Trump, who sat on the edge of his chair for most of the one hour and 10-minute meeting, repeatedly nodded silently as he listened to family after family seated in a large circle around him describe the unimaginable and then beg him to take action in a way other politicians had not. Most students and parents struggled to get their words out while others outright cried.
“I was lucky enough to come home from school,” said Julia Cordover, senior class president at Marjory Stoneman Douglas. “It’s very scary. And to know that a lot of people do not have the opportunity to be here still is mind blowing. I’m confident that we’ll do the right thing. There’s definitely a lot more to go but I’m just grateful to be here. …”
Another Parkland survivor noted that school mass shootings had become a generational marker of sorts.
“I’m only 15 years old … I was born into a world where I never got to experience safety and peace,” student Justin Gruber said. “This has to never happen again. People need to feel like when they go to school they can be safe. Parents shouldn’t have to go through the idea of losing their child.”
Cary Gruber, who sat next to his son, described how Justin was texting him “I love you” while hiding in a closet. “You can’t imagine what’s that like as a parent,” he said. “Seventeen lives are gone. I was lucky enough to get my son home. It’s not political. It’s a human issue. People are dying and we have to do this. If he’s not old enough to go buy a beer, he should not be able to buy a gun. It’s just common sense.”
Some students have been critical of Trump for statements he has made since last week’s shooting, including blaming Democrats for failing to pass gun control legislation while they controlled both chambers in Congress.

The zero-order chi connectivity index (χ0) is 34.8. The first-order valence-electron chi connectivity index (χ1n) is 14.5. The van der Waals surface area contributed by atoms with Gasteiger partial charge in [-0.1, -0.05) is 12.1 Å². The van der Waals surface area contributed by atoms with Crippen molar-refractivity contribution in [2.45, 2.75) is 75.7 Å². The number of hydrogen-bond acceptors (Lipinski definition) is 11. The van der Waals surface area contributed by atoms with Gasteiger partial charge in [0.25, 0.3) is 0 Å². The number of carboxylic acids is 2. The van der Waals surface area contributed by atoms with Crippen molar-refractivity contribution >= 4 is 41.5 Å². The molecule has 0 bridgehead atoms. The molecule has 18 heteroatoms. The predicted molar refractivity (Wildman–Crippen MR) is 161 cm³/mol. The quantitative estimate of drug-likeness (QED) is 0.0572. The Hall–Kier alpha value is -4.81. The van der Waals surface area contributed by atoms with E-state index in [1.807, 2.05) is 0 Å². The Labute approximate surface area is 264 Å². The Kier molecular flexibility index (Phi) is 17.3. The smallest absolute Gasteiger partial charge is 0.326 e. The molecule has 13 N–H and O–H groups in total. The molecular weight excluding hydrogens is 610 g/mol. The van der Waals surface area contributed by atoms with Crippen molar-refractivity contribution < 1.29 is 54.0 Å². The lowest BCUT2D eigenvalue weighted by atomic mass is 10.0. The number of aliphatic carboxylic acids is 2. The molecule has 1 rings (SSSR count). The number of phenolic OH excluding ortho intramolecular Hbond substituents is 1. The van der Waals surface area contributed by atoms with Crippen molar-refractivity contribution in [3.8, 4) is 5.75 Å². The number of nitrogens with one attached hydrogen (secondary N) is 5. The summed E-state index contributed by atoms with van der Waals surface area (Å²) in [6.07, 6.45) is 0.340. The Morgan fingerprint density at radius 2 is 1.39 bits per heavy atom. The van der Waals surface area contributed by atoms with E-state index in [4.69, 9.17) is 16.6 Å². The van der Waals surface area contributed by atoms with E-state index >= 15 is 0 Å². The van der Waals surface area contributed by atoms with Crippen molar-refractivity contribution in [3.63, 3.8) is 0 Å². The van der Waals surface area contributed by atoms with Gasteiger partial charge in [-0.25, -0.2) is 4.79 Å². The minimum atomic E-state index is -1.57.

“You are in that exact position right now, and you want to look back on our history and blame the Democrats? That’s disgusting,” David Hogg said Sunday on NBC. “You’re the president. You’re supposed to bring this nation together, not divide us. How dare you.”
But on Wednesday, the students selected by the White House to attend the meeting were polite and cordial.
At least three of them thanked the president, one specifically mentioned his decision to sign a memorandum ordering Attorney General Jeff Sessions to craft regulations to ban “bump stocks” and other devices that turn semiautomatic firearms into automatic weapons, though it remains unclear if that can be done without legislation. “You’re a great leader,” one said.
Trump, who visited Parkland on Friday, was immediately criticized for failing to address guns in his speech to the nation last week. Gun control groups, Democratic lawmakers and even Parkland students called on Trump and Republican leaders in the House and Senate to pass laws that would keep dangerous guns out of the hands of would-be criminals.
He spoke only briefly Wednesday, vowing to be “strong” on background checks for gun purchases and mental health, before he responded favorably to a proposal by a father to arm educators in schools.
“I think if these cowards knew, they would very well not go into the school,” Trump said. “A lot of people don’t understand that airplane pilots now, a lot of them carry guns.”